Gov. Ned Lamont has empowered town leaders to adopt budgets without going before voters, or to delay the process.
By Ronni Newton
One component of Executive Order 7I, issued Saturday by Gov. Ned Lamont, waived the long-standing requirement for municipalities to hold town meetings to adopt their budgets for FY2021, adding to relief granted in a previous executive order that allowed the budget process to be extended amid the coronavirus crisis.
West Hartford will opt to extend the process, and involve the public in the process to the extent possible through virtual meetings, Mayor Shari Cantor said Sunday.
“Public access and open government are core West Hartford values. As mayor, I remain committed to holding two public hearings to allow public testimony on the budget, as required by the Town Charter,” Cantor told We-Ha.com. “Testimony will still be received in real time, but we will likely use a remote format to protect the health of our residents, staff and elected officials.”
Town Hall is closed to the public but operating in virtual mode, and will continue in that manner until further notice amid the COVID-19 pandemic, but Cantor said the Town Council and town staff are committed to maintaining a transparent process for budget discussions.
Town Manager Matt Hart presented West Hartford’s FY2021 budget March 10, and the first budget hearing was scheduled for Tuesday, March 24 at 2 p.m. That has been canceled, as have a regular Town Council meeting and non-budget-related hearing that were scheduled for Tuesday night. A public hearing on the proposed Board of Education budget was scheduled for Wednesday, March 25.
Information with new dates, and details about the manner in which public participation will take place, will be forthcoming.
“We appreciate Governor Lamont’s decision to extend municipal budget deadlines,” she said. “During this time of crisis, it’s important that we have additional time to create a budget that is strategic, thoughtful, and responsive to the enormous economic impact of COVID-19 on our community.”
What does the order mean for towns
The executive order to eliminate the need for town meetings affects more than two-thirds of Connecticut’s 169 cities and towns. In these communities it gives the Board of Selectmen – and not a town meeting or a referendum – final authority to approve spending levels and local mill rates.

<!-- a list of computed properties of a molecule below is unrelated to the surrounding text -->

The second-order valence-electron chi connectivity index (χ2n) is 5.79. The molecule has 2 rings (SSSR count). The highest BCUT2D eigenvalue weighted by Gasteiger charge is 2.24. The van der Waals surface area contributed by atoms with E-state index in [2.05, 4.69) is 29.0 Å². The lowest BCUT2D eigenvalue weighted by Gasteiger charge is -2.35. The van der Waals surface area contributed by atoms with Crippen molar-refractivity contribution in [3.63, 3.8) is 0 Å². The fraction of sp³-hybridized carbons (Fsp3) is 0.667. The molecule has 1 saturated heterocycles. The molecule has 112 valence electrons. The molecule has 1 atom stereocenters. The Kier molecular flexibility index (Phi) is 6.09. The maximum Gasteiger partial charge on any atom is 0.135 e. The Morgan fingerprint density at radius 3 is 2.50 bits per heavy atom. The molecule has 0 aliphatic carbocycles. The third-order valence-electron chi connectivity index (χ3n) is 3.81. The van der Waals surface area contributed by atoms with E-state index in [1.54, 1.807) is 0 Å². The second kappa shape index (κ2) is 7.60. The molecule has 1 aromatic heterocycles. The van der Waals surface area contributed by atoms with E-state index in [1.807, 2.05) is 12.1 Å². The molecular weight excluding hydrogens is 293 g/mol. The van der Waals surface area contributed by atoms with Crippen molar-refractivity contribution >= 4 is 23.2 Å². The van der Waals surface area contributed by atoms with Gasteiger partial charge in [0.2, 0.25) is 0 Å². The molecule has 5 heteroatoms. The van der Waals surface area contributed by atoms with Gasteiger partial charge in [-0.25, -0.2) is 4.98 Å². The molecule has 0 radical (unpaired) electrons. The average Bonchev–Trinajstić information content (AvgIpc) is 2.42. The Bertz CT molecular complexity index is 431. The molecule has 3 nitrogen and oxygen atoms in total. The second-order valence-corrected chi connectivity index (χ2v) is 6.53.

“Just as my administration is working tirelessly to protect the health and safety of Connecticut residents, so to are our local mayors and first selectmen,” Lamont said. “During this unprecedented public health pandemic, it’s vital that we provide our local leaders with procedural relief.”
The governor’s order quickly generated praise from the Connecticut Council of Small Towns and the Connecticut Conference of Municipalities, who called it a crucial step to avert fiscal chaos at the local government level.
“This will allow towns to adopt budgets and set mill rates which are critical to funding the delivering of local services,” said COST Executive Director Betsy Gara, who acknowledged that while the step is unprecedented, “clearly protecting the health and safety of the public is town officials’ Number One concern.”
Gara also predicted this order would leave municipalities in the best position, once the public health crisis has ended, to help residents return to work and to reopen public schools. “We want to make sure when this is over we can get back on track quickly.”
Joe DeLong, executive director of CCM, said the administration did not act in a vacuum, working closely with municipal advocates and experts in municipal law.
“A lot of people were able to provide input on this process,” DeLong said. “It’s probably not perfect and will probably require some modifications in future executive orders if we find anything we missed, but generally this is something we support and are appreciative of.”
The governor’s order also directs local leaders to make options available for the public to inspect and comment on the budget remotely. This would involve posting the budget on town websites and allowing residents to submit comments on these fiscal plans by email.
Local leaders have been wary since the COVID-19 crisis intensified two weeks ago that municipalities – most of which adopt budgets between late April and mid-May – would be facing fiscal chaos if they entered the new fiscal year on July 1 with no budget in place and no clear path toward approving one without jeopardizing public health.
In an earlier order, Lamont gave local leaders an additional 30 days to adopt their budgets.
In general, the final stage in local budget adoption in most Connecticut municipalities involves either a town meeting, a referendum, or both. According to COST, nearly 120 towns adopted budgets one of these two ways in 2018.
In cities and certain large towns, the legislative body designated for this task is a city council, a town council, or a representative town meeting. The latter typically involves a few dozen representatives elected from various regions of a town.
But in many cases, after a budget proposal has been prepared by a municipal boards of education, selectmen and finance, the final proposal is brought to a town meeting, at which any registered voter or property taxpayer can attend and cast a ballot.
Most communities that use the town meeting approach also allow residents, if unsatisfied with the result, to petition the budget to a referendum – a machine vote at local polling places – for final action.
And still other communities don’t even vote on the budget at the town meeting level, instead sending the matter directly to a referendum.
Lamont’s executive order empowered the boards of education for regional school districts to adopt budgets in similar fashion, without those plans having to be endorsed by voters in their respective communities.
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